Relics are not only confined to Burmese Buddhism or even Buddhism in general, but worship and reverence of sacred objects can be found across eras and cultures. As Schopen writes, “these bodies and bits of bone and otherwise seemingly dead matter have played a lively role in religious practices, economies, and institutions.”

The English relic is derived from the Latin relinquere, meaning “to leave behind,” and this certainly fits the Burmese Buddhist understanding of material “left behind” from the bodies of the country’s great monastics and meditators. Relics thus transcend the worldly and the divine, the material and spiritual, becoming a living embodiment “left over” from the great meditative masters in whose paths we are endeavoring to follow. As Mircea Eliade writes, they are the “manifestation of the sacred in profane contexts.”

Following is a photograph of the relics left by Sayadaw U Pandita: 

Saturday, 7 May 2016

Ingyinbin Journal: "The Moon Cares Little for my Despondency."

John, a meditator from New Zealand, spends extended periods in Ingyinbin each year, the home of the revered Webu Sayadaw and with his friend Ashin Mandala. This winter, he has decided to keep a journal, which he has kindly offered to share with us. His journal alternates between observation and poetry, between meditation practice and commentary about Burmese Buddhist society, from his learnings and his questions. The full collection of his musings can be found here.

24 January Uposata 

"Under the ramshackle wooden tiers of the old hall,the young Bhante paces delivering Uposata
to the children, themselves loosely tiered before him."

25 January 

The weather is warmer but I am on day 3 of a head cold. Surprising, with that and the poor night’s sleep, how cluttered and disconsolate the mind quickly becomes: dreaming of failure at work and with others, constantly tripping over and failing myself. A Lemsip before and a coffee after the morning group sit seems to help. I think of Bhante-ji, enduring a similar cold over a number of days.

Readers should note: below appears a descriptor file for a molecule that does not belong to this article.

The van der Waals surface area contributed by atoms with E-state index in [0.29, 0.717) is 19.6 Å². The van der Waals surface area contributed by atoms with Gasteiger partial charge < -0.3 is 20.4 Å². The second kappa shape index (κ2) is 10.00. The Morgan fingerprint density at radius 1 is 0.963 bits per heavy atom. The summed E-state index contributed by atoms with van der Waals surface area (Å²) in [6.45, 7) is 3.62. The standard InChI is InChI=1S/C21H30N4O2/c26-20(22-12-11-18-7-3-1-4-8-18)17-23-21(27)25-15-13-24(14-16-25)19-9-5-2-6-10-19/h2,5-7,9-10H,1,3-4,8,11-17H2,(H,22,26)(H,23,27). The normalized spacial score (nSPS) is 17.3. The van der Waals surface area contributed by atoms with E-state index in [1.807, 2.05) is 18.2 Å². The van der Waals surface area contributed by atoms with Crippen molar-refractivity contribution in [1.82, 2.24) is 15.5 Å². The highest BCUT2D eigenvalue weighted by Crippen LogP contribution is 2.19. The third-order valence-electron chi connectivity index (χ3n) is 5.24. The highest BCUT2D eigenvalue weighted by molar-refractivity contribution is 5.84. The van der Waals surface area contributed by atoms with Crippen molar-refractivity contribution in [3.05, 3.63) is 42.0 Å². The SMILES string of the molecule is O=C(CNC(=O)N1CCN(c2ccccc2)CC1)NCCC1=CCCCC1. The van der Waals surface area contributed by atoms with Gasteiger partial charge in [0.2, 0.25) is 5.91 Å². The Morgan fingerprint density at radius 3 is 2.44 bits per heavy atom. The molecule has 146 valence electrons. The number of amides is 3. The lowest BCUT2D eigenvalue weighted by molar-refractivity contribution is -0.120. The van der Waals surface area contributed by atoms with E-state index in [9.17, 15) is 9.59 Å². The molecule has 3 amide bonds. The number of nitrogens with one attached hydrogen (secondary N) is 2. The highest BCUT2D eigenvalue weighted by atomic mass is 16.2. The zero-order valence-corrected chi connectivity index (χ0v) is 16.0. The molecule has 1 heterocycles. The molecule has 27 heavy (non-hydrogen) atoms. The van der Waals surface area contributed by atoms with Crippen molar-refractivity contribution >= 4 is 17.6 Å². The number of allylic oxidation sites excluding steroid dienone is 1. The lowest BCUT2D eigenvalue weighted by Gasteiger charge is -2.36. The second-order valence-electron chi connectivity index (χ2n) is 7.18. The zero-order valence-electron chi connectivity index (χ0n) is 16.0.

Bante-ji, 83 and 40% total hearing,
burnt himself testing barium
for Indira Ghandi and the atomic programme.


Starting again, the breath gradually
distils to something finer, then the body,
until neither’s perplexed.

The moon and birds care little for my despondency. During breakfast the glowing spoon-hollow moon slips from above the trees to nestle among the uppermost branches, joining the ibises, which occasionally honk and shift position, before taking flight to other places and the day’s purposes. Looking like the concord, the bird lifts or dips slightly towards its long, curved beak, and is elegant in flight despite the initial dragging of the body and the straggling legs and the repeated short pump of its wings. The egrets are the engineers of flight, economical and precise. There are other birds, one a dark and narrow bird, maybe some kind of shag. At the lakeside a small frog, half the size of my thumb, hops away on hearing Karen’s footsteps and heads to the water’s edge, where it pauses.

The night traversing the sky, in the morning
the radiant full moon slips alongside
the ibises among the tamarind’s upper branches.

Tuesday, 19 April 2016

Cremation for Sayadaw U Pandita

As shared recently here, one of the world's greatest Vipassana teachers has died. This was also reported on Buddhist Channel, and cremation services are planned for Friday April 22 in Bago. An open question concerns what type of funeral it will be. In the past, monk cremations were large and glorious affairs, but some revered Sayadaws began speaking out against this as a waste of funds and not serving the ultimate purpose of Dhamma, and requiring that their own eventual funerals be humble affairs. Of course, U Pandita was no ordinary monk or even meditation teacher by any marker, and so many may justifiably wish to honor his life. Devotees are also waiting to see what relics may appear, as many believe he attained the state of being fully liberated.